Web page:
This article was published in The Chief on April 2, 2014.
"The world’s top source of mountain bike news is moving to town. And the company’s chief executive officer hopes it’s just the start of a migration that could shape Squamish’s future.
By the end of the year, Pinkbike.com plans to transfer its head office from Chilliwack to Squamish. The international website showcases more than 10 million photos, 400,000 videos and an endless array of equipment for sale. It boasts the greatest amount of mountain bike content on the Internet, with approximately 120 million page views per month.
In three years, the company has grown from four staff to 15, with the core group relocating to Squamish, Karl Burkat said.
“We are constantly growing,” he said.
The company has eyed Squamish for some time, Burkat said. Squamish has an amazing trail system and is close to Whistler’s and the North Shore’s bike networks, he noted, adding that in 2015, the Sea to Sky Gondola is set to open up new mountain biking terrain.
The proposed indoor mountain bike park in Solterra’s 20-acre project at the Squamish Business Park is another anchor for business, Burkat added.
Squamish is setting itself up to seize recreation technology industries, he noted. Securing the first cluster of businesses might be tricky, but once they’re in place, the rest will follow, Burkat said.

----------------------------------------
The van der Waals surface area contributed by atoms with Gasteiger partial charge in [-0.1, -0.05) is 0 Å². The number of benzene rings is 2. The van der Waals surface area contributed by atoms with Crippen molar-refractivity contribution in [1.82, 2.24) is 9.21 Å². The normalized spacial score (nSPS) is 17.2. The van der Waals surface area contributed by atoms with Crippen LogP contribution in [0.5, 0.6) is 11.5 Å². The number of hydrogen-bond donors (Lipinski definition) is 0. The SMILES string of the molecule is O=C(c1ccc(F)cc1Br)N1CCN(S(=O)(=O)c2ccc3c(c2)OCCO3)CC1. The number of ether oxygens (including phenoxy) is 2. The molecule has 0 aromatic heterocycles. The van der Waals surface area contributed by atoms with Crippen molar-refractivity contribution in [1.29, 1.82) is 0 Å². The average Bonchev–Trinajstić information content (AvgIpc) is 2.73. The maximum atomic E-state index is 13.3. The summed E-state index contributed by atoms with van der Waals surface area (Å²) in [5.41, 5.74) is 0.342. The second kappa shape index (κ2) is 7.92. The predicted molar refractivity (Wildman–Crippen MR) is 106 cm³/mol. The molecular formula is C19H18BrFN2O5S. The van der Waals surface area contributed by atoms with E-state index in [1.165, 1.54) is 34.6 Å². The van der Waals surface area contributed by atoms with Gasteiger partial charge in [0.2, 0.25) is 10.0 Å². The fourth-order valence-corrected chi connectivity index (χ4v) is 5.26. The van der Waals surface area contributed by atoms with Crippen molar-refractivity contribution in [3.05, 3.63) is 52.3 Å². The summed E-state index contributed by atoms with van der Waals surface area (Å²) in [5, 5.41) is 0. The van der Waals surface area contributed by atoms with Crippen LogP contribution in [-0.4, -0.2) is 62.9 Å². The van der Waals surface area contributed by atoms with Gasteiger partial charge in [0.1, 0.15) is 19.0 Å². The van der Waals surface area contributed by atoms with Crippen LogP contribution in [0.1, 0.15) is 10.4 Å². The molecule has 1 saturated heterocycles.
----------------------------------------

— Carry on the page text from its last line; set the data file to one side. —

“Hopefully we can work to attract more businesses,” he said.
While California has Silicon Valley, the closest thing to a rec-tech hub is Vancouver, Burkat said. Squamish officials need to focus on smaller brands starting out, rather than established companies, he said, noting logistically it is more difficult for the big-name companies to move.
This week, the proponent of Squamish’s proposed indoor mountain bike centre was sitting down with some potentially “big” partners.
“If we get the right parties [involved] we could get building this summer,” said Scott Jewett, District 99 founder.
The facility would have a little bit of everything, from tracks for young children with push-bikes to a foam pit for jumping practice. It will host camp programs, targeting Whistler and North Vancouver, Jewett said.
Within the facility, Jewett plans to have four converted container offices that would provide field spaces for potential partners. Those companies could also offer programs that use the bike centre and the adjoining space for product launches, he said. Jewett is currently negotiating with a bike component business, an apparel company and a shuttle service.
“There could be athlete programs to test new products,” Jewett said.
Squamish is building on its rec-tech base, said Lauren Watson, who plans to open a climbing gym in Squamish in the fall of 2015. A few North American communities of a similar size have successful climbing gyms, she noted. Canada is playing catch-up when it comes to such facilities, Watson said.
“The sport is growing rapidly,” she said. “Over 1,000 people in the [United] States start climbing every year.”
Watson and her partners are currently in talks with a climbing equipment manufacturer. If successful, the company would relocate to Squamish and use the gym as a part of its research and development.
“We need to be appealing as a place to live,” Watson said. “Right now there is very few things to do after 6 p.m.”
While all of the plans are quite preliminary, the businesses could become drivers in Squamish’s economy, District of Squamish Coun. Ron Sander said. Solterra’s proposal, on the corner of Queens and Commercial ways, will require a zoning amendment. Council will look at the project holistically, he said. The area is designated for “employment lands,” so officials will examine the job numbers proposed uses provide, he said.